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Lecture: Sensation and Perception 1/8/16

by: Brianda Hickey

Lecture: Sensation and Perception 1/8/16 APSY.UE.0002

Marketplace > NYU School of Medicine > Psychlogy > APSY.UE.0002 > Lecture Sensation and Perception 1 8 16
Brianda Hickey

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A complete continuation from last week's Sensation and Perception lecture.
Adina Schick,
Class Notes
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This 5 page Class Notes was uploaded by Brianda Hickey on Monday February 8, 2016. The Class Notes belongs to APSY.UE.0002 at NYU School of Medicine taught by Adina Schick, in Spring 2016. Since its upload, it has received 24 views. For similar materials see INTRODUCTION TO PSYCHOLOGY AND ITS PRINCIPLES in Psychlogy at NYU School of Medicine.


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Date Created: 02/08/16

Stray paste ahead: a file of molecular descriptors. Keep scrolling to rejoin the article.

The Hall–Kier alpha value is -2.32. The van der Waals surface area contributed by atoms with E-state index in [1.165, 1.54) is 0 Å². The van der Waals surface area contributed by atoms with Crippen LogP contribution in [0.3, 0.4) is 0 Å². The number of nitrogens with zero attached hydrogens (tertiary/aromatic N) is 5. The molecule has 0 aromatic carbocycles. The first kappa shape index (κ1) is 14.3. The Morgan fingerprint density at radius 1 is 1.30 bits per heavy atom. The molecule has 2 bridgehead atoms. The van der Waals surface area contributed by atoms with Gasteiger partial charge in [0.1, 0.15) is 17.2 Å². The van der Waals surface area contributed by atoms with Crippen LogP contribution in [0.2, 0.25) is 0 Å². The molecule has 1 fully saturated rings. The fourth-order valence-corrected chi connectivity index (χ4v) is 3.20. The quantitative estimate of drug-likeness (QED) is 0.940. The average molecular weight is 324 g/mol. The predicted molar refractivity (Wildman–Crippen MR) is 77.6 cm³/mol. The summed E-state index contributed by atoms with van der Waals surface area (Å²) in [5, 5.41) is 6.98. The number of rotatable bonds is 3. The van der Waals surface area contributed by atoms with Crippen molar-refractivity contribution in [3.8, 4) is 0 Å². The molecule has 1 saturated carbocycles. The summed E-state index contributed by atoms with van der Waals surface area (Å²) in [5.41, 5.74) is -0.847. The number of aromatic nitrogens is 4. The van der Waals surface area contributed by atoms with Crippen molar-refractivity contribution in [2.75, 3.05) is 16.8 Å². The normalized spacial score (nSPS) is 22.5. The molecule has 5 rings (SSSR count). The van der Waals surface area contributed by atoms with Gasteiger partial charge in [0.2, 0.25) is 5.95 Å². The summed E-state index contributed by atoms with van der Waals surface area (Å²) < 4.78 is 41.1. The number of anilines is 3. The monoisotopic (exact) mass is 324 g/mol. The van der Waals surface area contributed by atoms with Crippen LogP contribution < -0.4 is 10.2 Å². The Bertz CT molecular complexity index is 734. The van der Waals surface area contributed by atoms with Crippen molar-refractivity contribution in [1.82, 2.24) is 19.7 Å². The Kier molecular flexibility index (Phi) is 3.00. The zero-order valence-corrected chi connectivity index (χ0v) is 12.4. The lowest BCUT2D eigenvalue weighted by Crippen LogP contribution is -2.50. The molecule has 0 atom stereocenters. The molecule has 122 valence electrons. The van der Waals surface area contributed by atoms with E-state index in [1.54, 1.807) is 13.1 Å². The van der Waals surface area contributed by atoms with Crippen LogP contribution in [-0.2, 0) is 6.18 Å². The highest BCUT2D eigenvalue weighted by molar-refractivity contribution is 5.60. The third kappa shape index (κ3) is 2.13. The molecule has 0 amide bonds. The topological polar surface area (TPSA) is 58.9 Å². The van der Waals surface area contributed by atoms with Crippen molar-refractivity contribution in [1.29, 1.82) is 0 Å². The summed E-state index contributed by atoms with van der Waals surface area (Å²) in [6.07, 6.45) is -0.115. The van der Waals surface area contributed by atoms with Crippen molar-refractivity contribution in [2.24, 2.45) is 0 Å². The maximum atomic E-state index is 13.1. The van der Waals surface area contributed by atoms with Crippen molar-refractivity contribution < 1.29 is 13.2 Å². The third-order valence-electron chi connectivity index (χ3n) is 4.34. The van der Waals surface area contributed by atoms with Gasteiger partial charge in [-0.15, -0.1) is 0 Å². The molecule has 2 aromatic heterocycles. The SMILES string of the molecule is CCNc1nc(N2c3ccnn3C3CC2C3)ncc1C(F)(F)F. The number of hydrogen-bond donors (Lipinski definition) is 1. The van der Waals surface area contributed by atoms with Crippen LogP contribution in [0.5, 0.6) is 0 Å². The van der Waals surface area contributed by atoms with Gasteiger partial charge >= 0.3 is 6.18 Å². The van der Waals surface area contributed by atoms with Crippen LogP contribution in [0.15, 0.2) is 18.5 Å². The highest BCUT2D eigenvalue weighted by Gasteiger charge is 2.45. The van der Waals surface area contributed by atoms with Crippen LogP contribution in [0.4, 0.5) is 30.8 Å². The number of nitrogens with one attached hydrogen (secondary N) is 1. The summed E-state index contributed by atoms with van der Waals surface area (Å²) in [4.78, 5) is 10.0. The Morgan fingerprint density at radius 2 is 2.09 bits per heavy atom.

Lecture: Sensation & Perception Sensation and perception are distinct processes: Sensation refers to the process by which our sensory receptors and nervous system receive and represent stimuli from our environment Perception refers to the process of organizing and interpreting sensory information In our every day experiences, sensation and perception blend into one continuous process Experiences of the world depend on: Sensation - Physical stimuli we encounter Perception - Active processing of stimuli inputs Light The stimulus input is light There needs to be light energy in order for one to see ex. When we see a red flower, what strikes our eye is particles of electromagnetic energy that we see as red The Eye Light enters the eye through the cornea Light is bent The light then passes through the pupil to a lens that focuses incoming light rays into an image on the retina The Iris is the colored ring of muscles around the pupil which constricts or dilates depending on the amount of light present in the environment depending on if it is constricting or dilating, it will change the size of the pupil The size of the pupil restricts the amount of light let in dilates = more light goes in Constrict = less light goes in Near sightedness and farsightedness are caused by problems at the lens, it is not bending light correctly Nearsightedness close objects are clearly seen, but distant object sappedart to be blurry the focus of light for distant objects are not quite reaching the retina, making the object appear blurry Farsightedness distant objects are seen clearly, but close objects are clearly seen The distance of light falls behind the retina, it’s over projected The Retina neural tissue lining the inside back surface of the eye Absorbs light, processes images, and sends visual information to the brain Light make its way through the retina’s outer layer of cells to its receptor cells: Rods and Cones Is taking the light energy and turning it into something meaningful for us Rods Detect black, white and gray;necessary for peripheral, twilight vision, night vision Much more receptive in dim light Cones Function in daylight or in well-lit conditions; detect fine detail and give rise to color sensations Without, will not be able to distinguish between different colors Do not work well in dim light, that’s why it is difficult to see colors in dim lighting The vision process: 1. Light makes its way to the receptor cells 2. Light energy triggers chemical charges that park neural signals 3. Impulses are sent along the optic nerve 4. The optic nerve carries the information to the brain 5. The thalamus is ready to distribute the information The optic nerve is capable of sending close to a million messages at ones - allows us to see objects in the way that it does Visual input arrives at the visual cortex (in the occipital nerve) In the temporal nerve (next to right ear) contains the feature detecter that allows us to detect faces Viewing the World in Color Tomatoes are every color BUT red, they reflect long wavelengths of red. They reflect it because they do not contain the color. Color resides in our brains, not in objects ex. we dream in color. If color was linked to objects, then we would not be able to see color in our dreams. The average person can discriminate more than a million different color variations Color deficient [blind]:inability to see some or all colors Young-Helmholtz Trichromatic Theory [The Three Color Theory] The retina has three types of color receptors, each especially sensitive to tones of red, green, and blue When we stimulate combinations of the three colors, we are able to see other colors ex. we are able to see yellow by mixing red and green People who are color blind/ deficient, is not that they cannot see color…its that they lack one of the tone sensitive cones problem: Why is it that those who are color deficient able to see the color yellow? [a combination of color] Opponent-Process Theory: Opposing retinal process (red-green, yellow-blue, white-black) enable color vision ex. How the sets work together: Some cells are simulated by red, but inhibited by green [vice versa]. What modern research says: There are two stages of color processing The retina’s use of the red and green cones to gain the information The signals are processed by the opposing retinal cells Perception: Gestalt When given a cluster of sensations, people tend to organize them into a gestalt, an organized whole Our brain does more than just registering information about the world We are constantly filter sensory information and infer perceptions that make sense to us Gestalt Principles: rules governing how we perceive objects as wholes within their overall context help to explain why we see much of our world as consisting of unified figures or forms rather than confusing jumbles of lines and curves One of the principles [Most Important]: Figure and Ground We organize a stimulus into a figure [focal point] seen against a ground [background], or into objects that stand out from their surroundings The same stimulus can trigger more than one perception Once we discriminate figure from ground, we need to organize the figure into a meaningful form Additional Gestalt Principles: Rules are evident [active], even in infants Proximity: nearby objects are grouped together 6 circles forming a triangle: Instead of seeing the circles as a whole, you see a triangle…then 6 circles Similarity: similar figures are grouped together rectangles and circles forming an image, the rectangles form a cross sign and the circles form boxes Continuity: perceive smooth, continuous objects - seeing something continuously Our processing fills in the gaps Simplicity: elements are organized in the simplest way possible A triangle, square and circle put together…will not see a shape, or complex shape…will see a circle, square, and a triangle [simple]. Closure: Gaps are filled to create a complete, whole object - outlining the shape [ not continuous ] Depth Perception Seeing objects in three-dimension enables us to estimate their distance from us ex. If you look out a window, able to estimate the height of a house Gibson & Walk: Visual cliff experiemtns Would a toddler (at the rim of the grand canyon) stop at the edge and not fall over? Used a visual cliff in lab setting: a table and a floor several feet below, both covered by checkered cloth. A clear glass surface extends from he table out to the floor (creating the appearance of a sudden drop). Infants are then hesitant to crawl over the glass elevated several feet about floor. Babies avoid going over the cliff, perceive the depth Use checkered pattern (black & white, red & white) to make the depth more clear to babies switch color to test if the color is the problem Newborn babies vs. newborn animals new born infants, when tested, have a lot of experience (learning) Newborn animals with no experience are able to perceive depth. Each species, by the time they’re mobil are able to perceive depth Depth perception comes with experience with environment, as we get older we become more capable of perceiving depth To perceive depth we use two sets of cues: Binocular cues and Monocular cues Binocular Cues Depth cues that depend on the use of both eyes Because our eyes are 2 1/2 inches apart, each retina recipes a slightly different image of the world When our brain compares the two images (left and right retina), our brain computes distance retinal disparity: left and right eyes transmit quite different information for near objects but see distant objects similarity the greater the difference between the two images = the closer the objects ex. hold your finger close to your nose and take turns blinking each eye, the closer to your nose, the more your finger will appear to be moving The retinal disparity provide an important cue about the relative distance of objects Monocular Cues Depth cues available to either eye These cues include: relative size: if two objects are similar in size, most people perceive the object that casts the smaller shadow as father away If you see two cars, will assume what is smaller in size as farther away interposition If one object blocks another object, the object must be closer ex. any apartment building that blocks another apartment building, must be closer to you Light and Shadow If you know two objects are exactly the same, the dimmer one is farther away Perceptual Constancy We perceive objects as unchanging (size, shape, color etc) even as retinal images change When we see someone walking away and they get smaller and smaller, they do not seem to be shrinking from existing We perceive objects as having a constant size, even if they are far away At times, however, perceptions are based on inaccurate assumptions, and visual illusions can result Not born with this, hard for a young child to understand that cars outside of an airplane window are not matchbox cars, but cars that can carry many people ex. Muller-Lyer Illusion Westerners are far more susceptible to illusions than others. In western society, things in our environment are much more defined by lines Highlights: our human perception of the world are highly subjective. There are a lot of aspects of our experience that help us form our reality